Tower Hamlets gives itself planning permission to turn old London Hospital into its new £105m civic centre

PUBLISHED: 14:21 07 March 2018 | UPDATED: 13:28 08 March 2018

Plan for the new Tower Hamlets civic centre in Whitechapel where the old London Hospital once stood. Picture source: LBTH

Plan for the new Tower Hamlets civic centre in Whitechapel where the old London Hospital once stood. Picture source: LBTH


Planning permission has been given to turn the former iconic London Hospital in Whitechapel into a new £105m ‘super’ town hall complex.

How the new civic centre in Whitechapel Road will look. Picture source: LBTH How the new civic centre in Whitechapel Road will look. Picture source: LBTH

The massive Grade II-listed building in the Whitechapel Road is to be the new Tower Hamlets civic centre in 2022 after the council’s expensive lease on Mulberry Place is wrapped up.

It puts the local authority back at the heart of the community as part of the Whitechapel masterplan redevelopment that includes Crossrail’s Elizabeth line opening later this year, instead of being stuck out in the far corner of Blackwall for the past 20 years.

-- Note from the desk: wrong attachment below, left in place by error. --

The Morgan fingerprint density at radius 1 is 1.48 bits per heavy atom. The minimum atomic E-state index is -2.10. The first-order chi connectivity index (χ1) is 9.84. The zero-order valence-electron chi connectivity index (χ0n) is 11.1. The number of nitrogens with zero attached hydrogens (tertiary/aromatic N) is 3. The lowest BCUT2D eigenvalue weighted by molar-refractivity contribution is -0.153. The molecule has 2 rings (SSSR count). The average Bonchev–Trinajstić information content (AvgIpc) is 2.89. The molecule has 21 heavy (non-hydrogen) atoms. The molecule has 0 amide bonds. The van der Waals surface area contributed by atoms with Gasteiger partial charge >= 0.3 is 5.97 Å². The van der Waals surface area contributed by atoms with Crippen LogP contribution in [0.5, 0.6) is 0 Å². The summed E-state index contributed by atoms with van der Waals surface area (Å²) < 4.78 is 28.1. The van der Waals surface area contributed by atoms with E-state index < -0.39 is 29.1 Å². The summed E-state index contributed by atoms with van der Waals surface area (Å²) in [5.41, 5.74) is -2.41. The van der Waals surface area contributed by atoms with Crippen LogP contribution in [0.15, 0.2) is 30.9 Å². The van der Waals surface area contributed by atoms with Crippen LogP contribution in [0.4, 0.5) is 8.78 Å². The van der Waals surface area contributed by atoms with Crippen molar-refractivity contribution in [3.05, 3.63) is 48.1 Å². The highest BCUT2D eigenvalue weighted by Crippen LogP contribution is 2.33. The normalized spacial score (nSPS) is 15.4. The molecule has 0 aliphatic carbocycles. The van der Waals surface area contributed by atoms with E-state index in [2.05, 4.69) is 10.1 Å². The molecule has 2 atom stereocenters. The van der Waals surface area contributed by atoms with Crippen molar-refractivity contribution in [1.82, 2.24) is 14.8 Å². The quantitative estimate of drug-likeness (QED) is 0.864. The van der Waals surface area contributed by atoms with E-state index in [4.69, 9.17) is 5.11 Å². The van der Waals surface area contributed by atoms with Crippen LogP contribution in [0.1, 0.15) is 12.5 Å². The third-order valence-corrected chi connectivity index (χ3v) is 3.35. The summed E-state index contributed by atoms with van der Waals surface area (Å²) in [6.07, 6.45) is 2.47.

“We want to encourage people to feel this civic centre is for them to use,” Mayor John Biggs said. “It will be somewhere that people can get public services in one place in a town hall worthy of the name.”

The council granted itself planning permission when its strategic development committee voted overwhelmingly to pass the scheme, subject to approval by the Mayor of London in the coming weeks.

The 18th century structure has been empty since 2013, when the Royal London Hospital moved out to its new Stepney Way complex.

The old site was then bought from the NHS for a £9m ‘bargain basement’ price by ex-mayor Lutfur Rahman in 2015 — his ‘last deal’ legacy just four weeks before his notorious ban from office.

Construction starts later this year, completion expected in 2022, with the design restoring the Georgian façade of the original 1757 hospital.

Architect Sam Scott said: “We have engaged the public and amenity societies to conserve the historic character of the building which occupies a place in the collective memory of the East End.”

Having a centralised civic centre in Whitechapel is estimated to save the local authority £5m a year not having to lease expensive commercial property like Mulberry Place.

There is also a projected £78m to recoup from selling other council buildings no longer needed, once staff move into the new town hall.

Public spaces are included in the scheme, along with open plan offices for staff, meeting rooms and a council debating chamber, café and other facilities.

There are also plans for a library as part of a “cultural and learning” campus similar to the old Whitechapel High Street library that was closed when Whitechapel Idea Store opened 10 years ago. But it won’t affect the Idea Store over the road, which is to carry on as teaching and learning resources centre.

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